Danny Garcia, a former two-time world champion, says Ryan Garcia didn’t look like a fighter on steroids when he defeated Devin Haney on April 20th at the Barclays Center in Brooklyn.

Underestimating Garcia’s Abilities

According to Danny, Haney picked Ryan Garcia (25-1, 20 KOs) because he thought he could win, but he got it wrong. He chose Ryan, believing he would emerge victorious, but he failed by selecting someone too good. Danny feels that Haney, now 31-0 again, is making excuses for why he lost.

If Haney didn’t think he could beat Ryan, he wouldn’t have chosen him. he thought he was going to outbox him, but he didn’t factor in Kingry’s experience against him, having won three of their fights in the amateurs.

Ryan’s left hook, hand speed, and power were too much for Haney, who was getting clobbered all night when he would dive in to clinch. In the past, Haney wasn’t a clincher, but he’s adopted that approach since his fight with Jorge Linares, and it had worked for him. But against Ryan, Haney gets caught repeatedly when he tries to hold an easy prey.

Haney has become set in his ways with his holding and could adapt by staying on the outside because clinching is his bread & butter style. He throws a punch and then clinches.

“I’m pretty sure Devin Haney thought he was going to beat him anyway. He thought he was better than him. That’s why he fought him because he thought he was better,” said former two-division world champion Danny Garcia to Fight Hub TV, talking about Devin Haney’s fight against Ryan Garcia on April 20th.

Haney likely would have still fought Ryan even if he thought he was going to lose because of the money he would make. Ryan’s fight with Gervonta ‘Tank’ Davis last year brought in a ton of PPV buys, and both guys made huge dough.

In contrast, Haney’s fights against Vasily Lomachenko and Regis Prograis weren’t ones in which he made colossal cash. For Haney to get that money, he needed Ryan, so it was an apparent fight, but he seemed to think he would win.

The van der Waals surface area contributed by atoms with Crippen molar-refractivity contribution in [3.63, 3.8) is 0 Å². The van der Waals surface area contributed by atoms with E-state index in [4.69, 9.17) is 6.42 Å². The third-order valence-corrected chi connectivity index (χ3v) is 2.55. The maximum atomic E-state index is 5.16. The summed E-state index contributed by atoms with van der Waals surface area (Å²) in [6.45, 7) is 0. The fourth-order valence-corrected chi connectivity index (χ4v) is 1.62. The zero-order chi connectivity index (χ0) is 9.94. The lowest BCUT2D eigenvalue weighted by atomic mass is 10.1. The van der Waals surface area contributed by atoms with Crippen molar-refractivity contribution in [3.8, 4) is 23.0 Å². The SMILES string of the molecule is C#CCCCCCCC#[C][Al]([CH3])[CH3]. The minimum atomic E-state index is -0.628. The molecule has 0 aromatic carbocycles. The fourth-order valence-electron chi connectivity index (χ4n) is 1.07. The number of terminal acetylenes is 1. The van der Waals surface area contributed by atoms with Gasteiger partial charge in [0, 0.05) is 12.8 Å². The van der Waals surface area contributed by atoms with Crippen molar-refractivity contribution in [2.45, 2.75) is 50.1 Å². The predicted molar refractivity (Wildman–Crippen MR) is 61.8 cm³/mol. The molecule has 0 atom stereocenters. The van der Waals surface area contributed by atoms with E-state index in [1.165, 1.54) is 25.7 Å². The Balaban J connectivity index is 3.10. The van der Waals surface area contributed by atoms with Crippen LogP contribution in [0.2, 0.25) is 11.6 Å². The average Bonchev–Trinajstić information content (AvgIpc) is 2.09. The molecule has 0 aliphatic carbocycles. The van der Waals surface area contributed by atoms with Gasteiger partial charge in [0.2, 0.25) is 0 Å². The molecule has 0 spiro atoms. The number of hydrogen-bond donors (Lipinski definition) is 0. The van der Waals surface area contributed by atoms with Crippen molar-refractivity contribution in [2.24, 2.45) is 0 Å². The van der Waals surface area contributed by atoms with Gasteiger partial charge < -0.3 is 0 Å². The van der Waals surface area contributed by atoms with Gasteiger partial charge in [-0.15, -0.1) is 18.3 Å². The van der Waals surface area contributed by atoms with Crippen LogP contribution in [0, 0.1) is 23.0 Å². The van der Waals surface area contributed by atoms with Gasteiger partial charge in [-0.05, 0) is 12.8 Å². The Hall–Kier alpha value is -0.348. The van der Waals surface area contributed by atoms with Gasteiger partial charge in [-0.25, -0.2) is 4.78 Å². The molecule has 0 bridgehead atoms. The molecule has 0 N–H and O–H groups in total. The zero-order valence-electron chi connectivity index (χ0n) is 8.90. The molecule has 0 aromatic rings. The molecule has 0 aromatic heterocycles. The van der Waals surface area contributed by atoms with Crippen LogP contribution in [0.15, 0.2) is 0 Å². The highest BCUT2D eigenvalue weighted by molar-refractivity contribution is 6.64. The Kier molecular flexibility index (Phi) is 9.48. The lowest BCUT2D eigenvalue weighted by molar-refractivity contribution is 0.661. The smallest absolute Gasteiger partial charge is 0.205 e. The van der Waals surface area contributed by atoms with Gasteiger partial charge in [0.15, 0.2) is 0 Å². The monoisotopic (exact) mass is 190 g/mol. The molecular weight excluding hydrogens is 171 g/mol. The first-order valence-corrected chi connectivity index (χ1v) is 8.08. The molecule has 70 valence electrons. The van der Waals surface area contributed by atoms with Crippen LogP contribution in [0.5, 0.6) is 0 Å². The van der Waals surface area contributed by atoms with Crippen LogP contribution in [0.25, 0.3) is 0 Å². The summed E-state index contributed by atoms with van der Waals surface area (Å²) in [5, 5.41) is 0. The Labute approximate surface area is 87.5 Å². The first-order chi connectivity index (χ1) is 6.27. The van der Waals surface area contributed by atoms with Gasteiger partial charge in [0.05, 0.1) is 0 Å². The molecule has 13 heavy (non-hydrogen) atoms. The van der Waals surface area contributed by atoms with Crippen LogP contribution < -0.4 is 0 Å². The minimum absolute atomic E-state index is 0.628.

“He just thought he was going to go in there and outbox him and beat him,” said Danny. “He didn’t think he was going to be like that. Ryan didn’t look like he was throwing a million punches a round.”

One could understand why Haney was overconfident going into the Garcia fight because he had just beaten Regis Prograis and Vasily Lomachenko in back-to-back fights, and those guys were major talents. Haney made it look easy beating Prograis last December, so the thought was that he would do the same thing to Ryan.

The hand speed and dangerous left hook that Ryan had was a nightmare for Haney, and like I said, his habit of frequent holding put him in the line of fire. If you were to create a style that is perfect for Ryan’s left hook, it would be Haney’s because of his holding.

“He looked like a fighter who wasn’t on steroids to me because he did take rounds off. He did take his time,” said Danny. “He was hurting him, but he’s a hard hitter. I just think they had a history. They were 3-3, and Ryan in his head knew he could beat him because he beat him before.”

I don’t know that Ryan knew he could beat Haney. It was more of a case of him wanting to test himself against a good fighter, and he felt it would be one that would generate interest and a lot of money.

“Boxing is all mental. If you know you can beat somebody already, then you don’t care. You don’t respect them, and that’s all it is. There’s always going to be some sort of excuse. Any time someone loses, ‘I was sick. It was a bad day,’” said Danny Garcia.

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